Only few women are as essential and enigmatic for the world of rock as High Priestess of Occult, Jinx Dawson – forming the almighty Coven in the late 1960s – creating so the bedrock for a real iconography, the significant landmark for the establishment of the foundation of “how to” and “when” the occult were introduced into music.
Jinx Dawson is the idol, role model, paragon and the “reason to be” for many great names out there, as Black Sabbath, Black Widow, King Diamond and many more.
The major parts of today’s “Satanic bands” (like Behemoth, Deicide, Venom) have taken inspiration from Coven. Furthermore, not known by many is the fact that Jinx Dawson was the first ever to use the “sign of the horns” on stage, starting in early 1968.
2013 saw the return of Coven to the forefront of the music world with the release of Jinx, the first new album of music in almost twenty years. A collection of rock, pop, psychedelic, and metal anthems with contributions from Chicago metal/industrial supergroup Wolfpack 44 and avant-garde Indianapolis stalwarts We Are Hex, as well as a number of unreleased Coven hymns given a re-work in the studio, the Jinx album proved that the test of time had not faded Coven’s luster one bit and served to reassert enigmatic frontwoman Jinx Dawson’s dominance as THE occult rock Queen, a standard she had set decades earlier with the 1969 release of the now-fabled Coven classic Witchcraft: Destroys Minds And Reaps Souls.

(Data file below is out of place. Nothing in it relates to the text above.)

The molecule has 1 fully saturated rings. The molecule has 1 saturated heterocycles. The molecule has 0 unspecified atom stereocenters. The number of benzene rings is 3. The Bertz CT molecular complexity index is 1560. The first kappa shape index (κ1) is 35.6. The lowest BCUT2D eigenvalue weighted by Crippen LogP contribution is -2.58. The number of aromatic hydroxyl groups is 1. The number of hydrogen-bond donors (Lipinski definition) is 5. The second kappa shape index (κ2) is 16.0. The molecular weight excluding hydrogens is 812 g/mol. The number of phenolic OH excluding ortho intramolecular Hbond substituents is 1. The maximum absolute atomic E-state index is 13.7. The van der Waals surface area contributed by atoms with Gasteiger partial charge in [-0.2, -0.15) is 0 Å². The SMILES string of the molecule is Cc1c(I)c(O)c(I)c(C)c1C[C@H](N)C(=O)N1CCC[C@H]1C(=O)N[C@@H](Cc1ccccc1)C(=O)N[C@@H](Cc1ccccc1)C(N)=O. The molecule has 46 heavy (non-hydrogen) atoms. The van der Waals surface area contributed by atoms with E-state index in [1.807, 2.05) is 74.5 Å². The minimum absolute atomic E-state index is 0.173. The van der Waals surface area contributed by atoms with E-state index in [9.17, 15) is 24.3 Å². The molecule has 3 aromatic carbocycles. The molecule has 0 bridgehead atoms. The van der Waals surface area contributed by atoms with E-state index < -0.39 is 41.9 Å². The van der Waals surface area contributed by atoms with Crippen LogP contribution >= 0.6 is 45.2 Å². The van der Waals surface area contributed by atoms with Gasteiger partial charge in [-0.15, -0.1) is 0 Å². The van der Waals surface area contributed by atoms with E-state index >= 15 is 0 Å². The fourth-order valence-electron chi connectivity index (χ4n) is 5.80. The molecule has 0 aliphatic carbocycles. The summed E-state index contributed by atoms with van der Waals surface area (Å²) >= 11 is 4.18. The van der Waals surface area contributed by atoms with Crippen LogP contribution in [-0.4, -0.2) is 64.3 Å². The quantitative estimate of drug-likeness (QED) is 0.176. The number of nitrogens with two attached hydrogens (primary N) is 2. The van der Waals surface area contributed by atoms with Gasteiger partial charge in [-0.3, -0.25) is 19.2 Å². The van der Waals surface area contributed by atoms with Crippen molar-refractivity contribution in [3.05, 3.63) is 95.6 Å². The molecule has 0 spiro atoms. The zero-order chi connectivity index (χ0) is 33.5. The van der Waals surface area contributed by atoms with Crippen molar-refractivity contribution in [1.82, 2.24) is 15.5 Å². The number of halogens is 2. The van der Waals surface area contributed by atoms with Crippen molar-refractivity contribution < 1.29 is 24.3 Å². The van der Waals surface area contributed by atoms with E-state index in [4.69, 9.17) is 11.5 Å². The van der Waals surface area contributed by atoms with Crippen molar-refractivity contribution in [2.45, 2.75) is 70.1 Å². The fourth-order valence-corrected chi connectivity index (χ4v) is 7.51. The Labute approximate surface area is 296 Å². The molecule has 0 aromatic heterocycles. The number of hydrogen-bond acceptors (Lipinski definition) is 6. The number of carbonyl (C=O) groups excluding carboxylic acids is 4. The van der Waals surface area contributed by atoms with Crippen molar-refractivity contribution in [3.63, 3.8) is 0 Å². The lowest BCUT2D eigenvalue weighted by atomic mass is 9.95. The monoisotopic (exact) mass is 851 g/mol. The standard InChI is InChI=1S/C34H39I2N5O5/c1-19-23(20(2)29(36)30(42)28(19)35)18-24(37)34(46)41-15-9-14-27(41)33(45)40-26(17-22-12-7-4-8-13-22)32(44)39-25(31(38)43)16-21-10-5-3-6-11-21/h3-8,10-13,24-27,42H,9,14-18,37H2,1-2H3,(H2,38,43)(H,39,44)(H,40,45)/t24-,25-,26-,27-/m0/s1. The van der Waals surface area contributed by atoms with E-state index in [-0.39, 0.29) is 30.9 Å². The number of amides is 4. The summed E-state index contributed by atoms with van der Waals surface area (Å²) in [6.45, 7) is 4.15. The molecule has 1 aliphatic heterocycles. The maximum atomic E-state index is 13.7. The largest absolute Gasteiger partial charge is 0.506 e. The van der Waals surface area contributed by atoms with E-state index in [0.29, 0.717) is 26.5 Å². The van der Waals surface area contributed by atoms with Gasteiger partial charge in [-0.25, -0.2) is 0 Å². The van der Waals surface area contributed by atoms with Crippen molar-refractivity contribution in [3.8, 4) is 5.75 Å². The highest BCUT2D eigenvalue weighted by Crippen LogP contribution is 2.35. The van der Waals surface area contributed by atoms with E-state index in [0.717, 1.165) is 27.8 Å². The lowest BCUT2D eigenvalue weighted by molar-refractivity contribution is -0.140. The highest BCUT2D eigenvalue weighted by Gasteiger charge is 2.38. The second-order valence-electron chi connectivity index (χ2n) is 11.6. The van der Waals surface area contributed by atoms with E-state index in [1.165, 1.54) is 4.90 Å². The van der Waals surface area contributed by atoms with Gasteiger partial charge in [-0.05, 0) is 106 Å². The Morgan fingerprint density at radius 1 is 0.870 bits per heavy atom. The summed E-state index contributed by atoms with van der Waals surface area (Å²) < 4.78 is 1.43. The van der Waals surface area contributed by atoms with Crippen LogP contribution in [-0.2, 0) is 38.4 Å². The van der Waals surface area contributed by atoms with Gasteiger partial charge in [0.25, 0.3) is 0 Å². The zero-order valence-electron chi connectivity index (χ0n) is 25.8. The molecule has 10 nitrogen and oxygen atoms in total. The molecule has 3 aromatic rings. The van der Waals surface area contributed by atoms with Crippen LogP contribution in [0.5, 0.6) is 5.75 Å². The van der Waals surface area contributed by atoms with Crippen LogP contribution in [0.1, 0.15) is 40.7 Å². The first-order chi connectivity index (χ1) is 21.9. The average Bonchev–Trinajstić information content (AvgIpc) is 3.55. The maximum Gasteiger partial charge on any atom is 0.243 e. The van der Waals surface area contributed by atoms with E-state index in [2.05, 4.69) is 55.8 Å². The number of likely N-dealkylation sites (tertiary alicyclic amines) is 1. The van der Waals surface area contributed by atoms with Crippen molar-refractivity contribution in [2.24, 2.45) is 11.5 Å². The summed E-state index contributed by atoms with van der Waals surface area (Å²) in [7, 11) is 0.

Walpurgis of 2016 saw Coven release the two song EP “Light The Fire” which only served to whet the whistle of rabid fans worldwide, and was planned as merely a teaser until a new fulllength Coven album could be recorded. Pre-production has begun, although no timetable for said release has been established.
Jinx Dawson, High Priestess Magus and lead singer of The Coven announces her pleasure that the band are back, “We look forward to working together in Magick and Musick… and we are wickedly excited to perform for our cherished friends at future concerts!”